The conference was closed with a comment by MIEKE ROSCHER (Kassel). Discussing the different papers of the conference, Roscher noted that princely courts as transculturally and transtemporally comparable places may offer an empirical key to some burning questions in animal history, illustrating the importance of practises of co-habitation, bodily entanglements and ritualized interactions between humans and other species. According to Roscher, the concept of agency that has been widely discussed in human-animal studies should be taken to mean relational agency which manifests itself in various forms of interactions ranging from loving and attending to training and riding to killing and eating. A longue durée perspective may help to identify continuities in practises of interaction as well as changes such as the shifting values attributed to certain species in courtly life and beyond.
KARL-ULRICH GELBERG (Munich), MARK HENGERER (Munich)
PHILIP MANSEL (London): The Pursuit of Courts: Courts and the Making of Europe
NADIR WEBER (Konstanz): Animals at Court: Introduction
Animals between Courts
ELENA TADDEI (Innsbruck): Animals as Instruments for Networking and Cultural Transfer at the 16th Century Este-Court
ANNEMARIE JORDAN GSCHWEND (Lisbon): Animals fit for Emperors. Hans Khevenhüller and the Creation of Habsburg Menageries in Vienna and Prague
CATARINA SIMÕES (Lisbon): Non-European Animals in the Portuguese Court in the Renaissance and the Construction of an Image of Royalty
Animals and Being a Courtier
JULIA WEITBRECHT (Kiel): Of Good Breeding: Animals and Noble Self-fashioning in Medieval Courtly Literature
MACKENZIE COOLEY (Stanford): I Would Have Our Courtier Be a Perfect Horseman. Creating Nobility and Fashioning Horses between Mantua and Naples, 1461-1571
ARMELLE FÉMELAT (Tours): Rubino, El Serpentino, Viola, Dario et les autres. Portraits de chiens et de chevaux à la cour des Gonzaga à la Renaissance
Arenas of Competition
CHRISTIAN JASER (Berlin): Ipsi equi barbarici currere tantum sciant. Racehorses and the Competitive Representation of Italian Renaissance Courts
MAIKE SCHMIDT (Trier): Staghounds and their master in Demoulins’ “Commentaires de la guerre gallique” (1519/1520)
JOHN VILLIERS (London): The corrida de touros as theatre and ceremony: royal bullfights at the Portuguese court in the 17th and 18th centuries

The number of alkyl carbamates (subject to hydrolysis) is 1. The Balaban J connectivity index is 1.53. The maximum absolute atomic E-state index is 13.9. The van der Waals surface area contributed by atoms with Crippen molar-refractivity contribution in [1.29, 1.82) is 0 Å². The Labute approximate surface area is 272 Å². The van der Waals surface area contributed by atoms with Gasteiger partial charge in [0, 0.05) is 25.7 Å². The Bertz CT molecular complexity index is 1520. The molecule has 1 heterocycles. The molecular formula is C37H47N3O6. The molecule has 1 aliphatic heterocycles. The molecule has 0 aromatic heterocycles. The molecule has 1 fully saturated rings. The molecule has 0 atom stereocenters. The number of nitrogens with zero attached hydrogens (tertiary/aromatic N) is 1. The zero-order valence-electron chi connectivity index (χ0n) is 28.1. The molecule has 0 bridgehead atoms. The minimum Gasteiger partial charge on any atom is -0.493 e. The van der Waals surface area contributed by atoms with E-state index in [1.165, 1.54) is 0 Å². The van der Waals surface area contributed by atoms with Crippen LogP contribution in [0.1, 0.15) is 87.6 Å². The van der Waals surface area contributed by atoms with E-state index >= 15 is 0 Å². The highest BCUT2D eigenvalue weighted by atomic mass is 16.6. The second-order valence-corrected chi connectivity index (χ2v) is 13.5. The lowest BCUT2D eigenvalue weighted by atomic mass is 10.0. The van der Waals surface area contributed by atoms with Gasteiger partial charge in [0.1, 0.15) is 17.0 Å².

Animals in Concert
ROBERT SELINGER, HARPSICHORD (Munich): A musical bestiary – Portraits of Animals in musical composition at Versailles, El Escorial, and the Vienna Hofburg. Works by D. Scarlatti, F. Couperin, J.C. Kerll and others
ELENA TADDIA (Versailles): The Real and the Imaginary. Animals Inside and Outside Versailles Palace
MAGDALENA BAYREUTHER (Munich): Ceremonial Coach Culture at the 18th Century Munich Court
Limits of Domestication
GIOVANNI FORCINA (Sevilla): The Black Francolin. Food for Gourmets, Game for Nobles, Lust for Lovers. Reawakening the Memory and Assessing the Origin of a Prized Courtly Bird
THIERRY BUQUET (Caen): Cheetah Hunting in European Courts. From the Apogee to the End of a Fashion (14th-17th Century)
FABIAN PERSSON (Lund/Kalmar): Unruly Display. Animals at the Early Modern Scandinavian Courts
Courtiers’ true Companions?
KATHARINE MACDONOGH (London): A Woman’s Life. The Role of Pets in the Lives of Royal Women at the Courts of Europe 1400-1800
MARIA ARESIN (Florence): Ein ganz hurtig und unruwig thier. Pet Squirrels in the Middle Ages and Early Modern Times
ANDREAS ERB (Dessau): Ein Triton als Freund. A Dog’s Life at the Dessau Court
Contingency and Liminality
SARAH DUNCAN (London): The Care of the Court Horse in Renaissance Italy
NADEIJE LANEYRIE-DAGEN (Paris): Projection physiognomonico-politique ou exploration des confins humains? A propos de l’association nains – bêtes dans les portraits des grands à la Renaissance
FABIAN JONIETZ (Florence): Death and Memoria of Animals at Early Modern Courts
MIEKE ROSCHER (Kassel): Comment
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Nadir Weber. Review of , Animals at Court.